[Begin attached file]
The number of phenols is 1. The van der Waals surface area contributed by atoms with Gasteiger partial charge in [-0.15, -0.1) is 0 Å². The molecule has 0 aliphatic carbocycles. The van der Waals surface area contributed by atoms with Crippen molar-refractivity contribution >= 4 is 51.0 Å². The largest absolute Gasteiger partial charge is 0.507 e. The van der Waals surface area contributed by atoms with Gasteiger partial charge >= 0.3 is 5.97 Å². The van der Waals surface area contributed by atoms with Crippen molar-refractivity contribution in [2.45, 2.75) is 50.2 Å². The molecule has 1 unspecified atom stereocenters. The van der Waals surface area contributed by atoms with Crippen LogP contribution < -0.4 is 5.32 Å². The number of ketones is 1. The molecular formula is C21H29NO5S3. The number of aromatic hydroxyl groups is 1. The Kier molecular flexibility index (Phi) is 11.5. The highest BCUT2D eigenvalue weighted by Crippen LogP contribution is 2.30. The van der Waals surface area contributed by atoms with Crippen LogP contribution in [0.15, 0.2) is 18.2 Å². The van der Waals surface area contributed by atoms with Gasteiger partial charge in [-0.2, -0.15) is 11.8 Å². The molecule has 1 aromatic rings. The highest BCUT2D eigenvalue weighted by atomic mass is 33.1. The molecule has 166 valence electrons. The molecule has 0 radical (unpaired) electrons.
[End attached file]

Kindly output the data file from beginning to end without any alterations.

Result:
The number of phenols is 1. The van der Waals surface area contributed by atoms with Gasteiger partial charge in [-0.15, -0.1) is 0 Å². The molecule has 0 aliphatic carbocycles. The van der Waals surface area contributed by atoms with Crippen molar-refractivity contribution >= 4 is 51.0 Å². The largest absolute Gasteiger partial charge is 0.507 e. The van der Waals surface area contributed by atoms with Gasteiger partial charge >= 0.3 is 5.97 Å². The van der Waals surface area contributed by atoms with Crippen molar-refractivity contribution in [2.45, 2.75) is 50.2 Å². The molecule has 1 unspecified atom stereocenters. The van der Waals surface area contributed by atoms with Crippen LogP contribution < -0.4 is 5.32 Å². The number of ketones is 1. The molecular formula is C21H29NO5S3. The number of aromatic hydroxyl groups is 1. The Kier molecular flexibility index (Phi) is 11.5. The highest BCUT2D eigenvalue weighted by Crippen LogP contribution is 2.30. The van der Waals surface area contributed by atoms with Crippen LogP contribution in [0.15, 0.2) is 18.2 Å². The van der Waals surface area contributed by atoms with Gasteiger partial charge in [-0.2, -0.15) is 11.8 Å². The molecule has 1 aromatic rings. The highest BCUT2D eigenvalue weighted by atomic mass is 33.1. The molecule has 166 valence electrons. The molecule has 0 radical (unpaired) electrons.